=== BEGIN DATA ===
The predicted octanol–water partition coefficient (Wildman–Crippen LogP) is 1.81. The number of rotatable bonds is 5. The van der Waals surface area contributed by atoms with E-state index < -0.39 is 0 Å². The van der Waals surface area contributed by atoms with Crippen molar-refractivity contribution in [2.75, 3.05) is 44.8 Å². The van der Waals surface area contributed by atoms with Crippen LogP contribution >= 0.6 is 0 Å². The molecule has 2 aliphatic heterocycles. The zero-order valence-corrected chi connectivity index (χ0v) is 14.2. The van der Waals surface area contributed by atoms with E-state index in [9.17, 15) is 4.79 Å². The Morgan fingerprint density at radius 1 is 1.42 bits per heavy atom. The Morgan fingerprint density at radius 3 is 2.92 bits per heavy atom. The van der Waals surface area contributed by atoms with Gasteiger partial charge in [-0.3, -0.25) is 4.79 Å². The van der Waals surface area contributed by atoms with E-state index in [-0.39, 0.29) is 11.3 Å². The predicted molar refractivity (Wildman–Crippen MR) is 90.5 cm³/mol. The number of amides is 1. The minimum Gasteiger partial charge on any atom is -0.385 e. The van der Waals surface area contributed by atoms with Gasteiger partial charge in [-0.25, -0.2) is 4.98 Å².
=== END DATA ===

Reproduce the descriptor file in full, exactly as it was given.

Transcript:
The predicted octanol–water partition coefficient (Wildman–Crippen LogP) is 1.81. The number of rotatable bonds is 5. The van der Waals surface area contributed by atoms with E-state index < -0.39 is 0 Å². The van der Waals surface area contributed by atoms with Crippen molar-refractivity contribution in [2.75, 3.05) is 44.8 Å². The van der Waals surface area contributed by atoms with Crippen LogP contribution >= 0.6 is 0 Å². The molecule has 2 aliphatic heterocycles. The zero-order valence-corrected chi connectivity index (χ0v) is 14.2. The van der Waals surface area contributed by atoms with E-state index in [9.17, 15) is 4.79 Å². The Morgan fingerprint density at radius 1 is 1.42 bits per heavy atom. The Morgan fingerprint density at radius 3 is 2.92 bits per heavy atom. The van der Waals surface area contributed by atoms with Gasteiger partial charge in [-0.3, -0.25) is 4.79 Å². The van der Waals surface area contributed by atoms with E-state index in [-0.39, 0.29) is 11.3 Å². The predicted molar refractivity (Wildman–Crippen MR) is 90.5 cm³/mol. The number of amides is 1. The minimum Gasteiger partial charge on any atom is -0.385 e. The van der Waals surface area contributed by atoms with Gasteiger partial charge in [-0.25, -0.2) is 4.98 Å².